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  • The Achaean kingdom fell before the incoming Dorians, and throughout the classical period the history of Laconia is that of its capital Sparta (q.v.).

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  • Quinctius Flamininus, and became members of the Achaean League.

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  • Of the twenty-four cities which originally composed the league, only eighteen remained as members by the reign of Hadrian (see Achaean League).

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  • 251) to have been founded by Troezenian and Achaean colonists from the still older colony of Sybaris, on the Gulf of Tarentum; this probably happened not later than about 600 B.C. Herodotus (i.

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  • Sybaris (721) and Crotona (703) were Achaean settlements; Locri Epizephyrii (about 710) was settled by Ozolian Locrians, so that, had it not been for the Dorian colony of Tarentum, the southern coast of Italy would have been entirely occupied by a group of Achaean cities.

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  • After the Achaean cities had combined to destroy the Ionic Siris, and had founded Metapontum as a counterpoise to the Dorian Tarentum, there seems to have been little strife among the Italiotes.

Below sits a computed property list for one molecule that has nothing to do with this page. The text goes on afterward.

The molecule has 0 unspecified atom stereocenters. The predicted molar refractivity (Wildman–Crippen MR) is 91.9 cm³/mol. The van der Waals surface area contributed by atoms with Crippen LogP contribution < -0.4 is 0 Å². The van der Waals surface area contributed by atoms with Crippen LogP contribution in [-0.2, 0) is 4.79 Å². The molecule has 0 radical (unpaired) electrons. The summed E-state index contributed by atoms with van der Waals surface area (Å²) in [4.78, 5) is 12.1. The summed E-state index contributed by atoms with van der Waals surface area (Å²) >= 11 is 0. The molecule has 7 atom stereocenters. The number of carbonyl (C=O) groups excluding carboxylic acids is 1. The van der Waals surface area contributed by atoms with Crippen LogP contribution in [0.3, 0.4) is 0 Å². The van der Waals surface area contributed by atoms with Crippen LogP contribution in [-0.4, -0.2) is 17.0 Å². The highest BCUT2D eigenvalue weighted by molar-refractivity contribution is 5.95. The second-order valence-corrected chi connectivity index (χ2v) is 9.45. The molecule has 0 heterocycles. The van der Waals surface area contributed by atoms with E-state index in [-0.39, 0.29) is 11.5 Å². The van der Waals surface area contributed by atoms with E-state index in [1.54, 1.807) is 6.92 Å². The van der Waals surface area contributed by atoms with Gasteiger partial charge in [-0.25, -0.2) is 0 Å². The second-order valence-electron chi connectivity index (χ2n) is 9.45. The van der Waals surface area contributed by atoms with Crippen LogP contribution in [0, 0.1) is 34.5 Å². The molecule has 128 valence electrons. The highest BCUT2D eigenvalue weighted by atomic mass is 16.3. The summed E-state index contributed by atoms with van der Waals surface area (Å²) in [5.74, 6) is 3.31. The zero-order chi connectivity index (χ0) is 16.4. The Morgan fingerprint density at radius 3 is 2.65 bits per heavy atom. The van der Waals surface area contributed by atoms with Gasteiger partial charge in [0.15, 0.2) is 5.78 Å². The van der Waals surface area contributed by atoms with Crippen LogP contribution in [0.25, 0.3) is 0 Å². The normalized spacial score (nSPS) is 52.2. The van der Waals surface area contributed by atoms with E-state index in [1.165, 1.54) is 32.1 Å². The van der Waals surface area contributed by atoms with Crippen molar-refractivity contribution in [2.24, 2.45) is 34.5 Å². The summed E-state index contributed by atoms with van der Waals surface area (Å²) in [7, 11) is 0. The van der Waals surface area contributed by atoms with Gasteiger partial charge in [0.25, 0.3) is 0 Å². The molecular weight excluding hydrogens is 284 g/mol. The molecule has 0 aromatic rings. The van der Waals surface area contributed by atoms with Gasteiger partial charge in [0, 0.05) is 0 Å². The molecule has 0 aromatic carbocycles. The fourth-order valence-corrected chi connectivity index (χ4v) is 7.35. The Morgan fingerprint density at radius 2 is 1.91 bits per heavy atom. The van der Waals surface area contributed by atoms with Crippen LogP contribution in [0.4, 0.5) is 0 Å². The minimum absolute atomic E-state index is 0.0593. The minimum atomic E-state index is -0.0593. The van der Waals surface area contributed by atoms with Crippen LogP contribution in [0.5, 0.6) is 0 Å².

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  • Croton maintained alone the leading position which had belonged jointly to the Achaean cities (Diod.

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  • The second league is further interesting as the precursor of the Achaean and Aetolian Leagues.

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  • In Laconia Aristodemus (or his twin sons) effected a rigid military occupation which eventually embraced the whole district, and permitted (a) the colonization of Melos, Thera and parts of Crete (before 800 B.C.), (b) the reconquest and annexation of Messenia (about 750 B.C.), (c) a settlement of half-breed Spartans at Tarentum in south Italy, 700 B.C. In Argos and other cities of Argolis the descendants of the Achaean chiefs were taken into political partnership, but a tradition of race-feud lasted till historic times.

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  • All those parts of Peloponnese and the islands which in historic times were " Dorian " are ruled by recently established dynasties of " Achaean " chiefs; the home of the Asiatic Dorians is simply " Caria "; and the geographical " catalogue " in Iliad ii.

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  • The addition of an "Achaean " group, and the inclusion of this and the Ionic group under a single generic name, would naturally follow the recognition of the real kinship of the " Achaean " colonies of Magna Graecia with those of Ionia.